Here is an example with a binary file where you get a
with open('test.txt', 'rb') as my_binary_file: data = my_binary_file.read() print(type(data)) # <class 'bytes'> print(len(data)) print(data)
Read all lines from a text file
To open a text file for reading, you don't need to provide any flags when opening since those are the default settings.
File objects that you have open for reading have a
readlines() to easily
with open('test.txt') as my_file: lines = my_file.readlines() print(len(lines)) print(type(lines)) # <class 'list'> for line in lines: print(line.strip())
Read specific number of bytes
To read a specific number of bytes from a file, you just call
read() with a parameter
that specifies how many bytes to read. After you read, it advances the file cursor forward
that many positions as well, so the next read will continue moving forward in the file.
with open('test.txt', 'rb') as my_binary_file: one_byte = my_binary_file.read(1) # Read only a single byte print(one_byte)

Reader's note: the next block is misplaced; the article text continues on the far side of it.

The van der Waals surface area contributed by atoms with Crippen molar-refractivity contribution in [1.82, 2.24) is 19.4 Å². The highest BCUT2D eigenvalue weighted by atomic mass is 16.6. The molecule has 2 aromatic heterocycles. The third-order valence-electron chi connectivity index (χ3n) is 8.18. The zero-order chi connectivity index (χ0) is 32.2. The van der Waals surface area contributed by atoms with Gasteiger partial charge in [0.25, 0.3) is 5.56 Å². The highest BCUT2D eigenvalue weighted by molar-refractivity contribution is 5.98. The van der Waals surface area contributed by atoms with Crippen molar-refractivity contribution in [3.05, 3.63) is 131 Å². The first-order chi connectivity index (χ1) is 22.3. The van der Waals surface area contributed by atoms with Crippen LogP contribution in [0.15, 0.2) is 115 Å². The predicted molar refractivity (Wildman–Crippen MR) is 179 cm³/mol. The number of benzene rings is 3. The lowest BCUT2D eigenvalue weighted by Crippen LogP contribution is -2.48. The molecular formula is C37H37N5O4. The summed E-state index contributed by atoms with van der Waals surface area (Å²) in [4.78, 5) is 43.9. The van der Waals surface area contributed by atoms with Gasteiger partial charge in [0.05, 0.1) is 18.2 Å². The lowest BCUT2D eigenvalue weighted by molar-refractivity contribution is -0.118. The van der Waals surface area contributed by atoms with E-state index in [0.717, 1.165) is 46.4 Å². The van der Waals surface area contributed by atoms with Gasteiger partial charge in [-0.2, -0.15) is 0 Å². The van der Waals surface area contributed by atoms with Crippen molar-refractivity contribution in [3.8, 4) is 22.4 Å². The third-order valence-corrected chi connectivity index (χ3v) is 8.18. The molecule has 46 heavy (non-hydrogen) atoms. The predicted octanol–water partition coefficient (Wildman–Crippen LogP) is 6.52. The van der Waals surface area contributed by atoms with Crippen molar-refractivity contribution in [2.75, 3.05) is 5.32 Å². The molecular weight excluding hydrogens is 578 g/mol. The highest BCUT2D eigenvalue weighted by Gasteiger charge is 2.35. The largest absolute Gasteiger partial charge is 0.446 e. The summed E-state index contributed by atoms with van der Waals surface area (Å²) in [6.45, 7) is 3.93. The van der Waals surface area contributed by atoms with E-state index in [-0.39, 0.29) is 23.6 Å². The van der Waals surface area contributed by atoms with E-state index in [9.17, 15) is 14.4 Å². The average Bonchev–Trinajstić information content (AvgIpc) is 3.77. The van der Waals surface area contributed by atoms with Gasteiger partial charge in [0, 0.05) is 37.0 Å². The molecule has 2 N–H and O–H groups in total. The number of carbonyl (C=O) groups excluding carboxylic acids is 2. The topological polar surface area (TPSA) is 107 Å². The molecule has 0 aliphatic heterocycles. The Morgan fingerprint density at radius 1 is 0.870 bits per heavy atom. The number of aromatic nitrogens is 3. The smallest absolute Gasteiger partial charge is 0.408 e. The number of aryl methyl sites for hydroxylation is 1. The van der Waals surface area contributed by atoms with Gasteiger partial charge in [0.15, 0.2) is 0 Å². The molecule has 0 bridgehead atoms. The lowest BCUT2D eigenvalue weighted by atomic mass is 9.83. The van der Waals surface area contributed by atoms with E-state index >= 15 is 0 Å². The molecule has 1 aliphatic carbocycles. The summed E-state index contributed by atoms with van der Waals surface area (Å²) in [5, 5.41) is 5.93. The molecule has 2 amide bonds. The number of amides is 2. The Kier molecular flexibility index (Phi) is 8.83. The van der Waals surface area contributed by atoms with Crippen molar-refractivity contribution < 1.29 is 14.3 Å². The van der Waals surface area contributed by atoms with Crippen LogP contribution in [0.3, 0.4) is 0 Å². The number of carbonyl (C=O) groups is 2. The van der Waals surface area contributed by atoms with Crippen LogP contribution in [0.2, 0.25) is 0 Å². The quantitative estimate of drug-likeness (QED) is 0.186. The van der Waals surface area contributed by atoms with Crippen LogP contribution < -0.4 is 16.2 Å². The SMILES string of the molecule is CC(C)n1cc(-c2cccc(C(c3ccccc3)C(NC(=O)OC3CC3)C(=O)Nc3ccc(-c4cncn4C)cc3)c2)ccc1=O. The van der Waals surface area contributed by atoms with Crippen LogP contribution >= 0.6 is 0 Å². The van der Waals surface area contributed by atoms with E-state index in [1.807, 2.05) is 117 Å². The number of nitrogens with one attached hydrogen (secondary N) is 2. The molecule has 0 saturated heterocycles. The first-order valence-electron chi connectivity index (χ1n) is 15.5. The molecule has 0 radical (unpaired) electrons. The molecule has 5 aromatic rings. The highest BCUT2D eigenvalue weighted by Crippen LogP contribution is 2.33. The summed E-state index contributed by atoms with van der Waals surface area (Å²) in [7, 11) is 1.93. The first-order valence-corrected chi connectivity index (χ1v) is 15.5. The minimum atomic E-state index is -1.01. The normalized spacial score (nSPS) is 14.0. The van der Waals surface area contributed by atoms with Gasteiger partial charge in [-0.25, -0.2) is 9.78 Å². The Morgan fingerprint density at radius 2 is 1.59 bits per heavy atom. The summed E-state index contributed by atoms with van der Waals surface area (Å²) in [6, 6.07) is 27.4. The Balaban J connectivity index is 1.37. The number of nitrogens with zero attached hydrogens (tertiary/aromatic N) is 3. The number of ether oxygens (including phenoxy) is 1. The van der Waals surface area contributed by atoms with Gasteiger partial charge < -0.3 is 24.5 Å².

Seek a position in a file
You may want to jump to the beginning of a file, somewhere in the middle, or directly to the end.
seek() you can jump anywhere you want. If you provide only a single argument, it will take
you directly to that byte position. If you specify a second argument, you can tell seek to start
relative to the beginning, your current cursor position, or the end of the file.
os.SEEK_SET - Set position from beginning os.SEEK_CUR - Seek relative to current cursor position os.SEEK_END - Seek relative to end of file
import os with open('test.txt', 'rb') as my_file: # Jump to beginning of file my_file.seek(0) # Equivalent, jump to beginning my_file.seek(0, os.SEEK_SET) # Read 2 bytes, moving cursor forward print(my_file.read(2)) # Move 2 bytes backwards from current cursor (back to beginning) my_file.seek(-2, os.SEEK_CUR) # Re-read the same two bytes print(my_file.read(2)) # Go to the very end of the file my_file.seek(0, os.SEEK_END) # Move back two bytes from current position (end of file) my_file.seek(-2, os.SEEK_CUR) # Read last two bytes of the file print(my_file.read(2))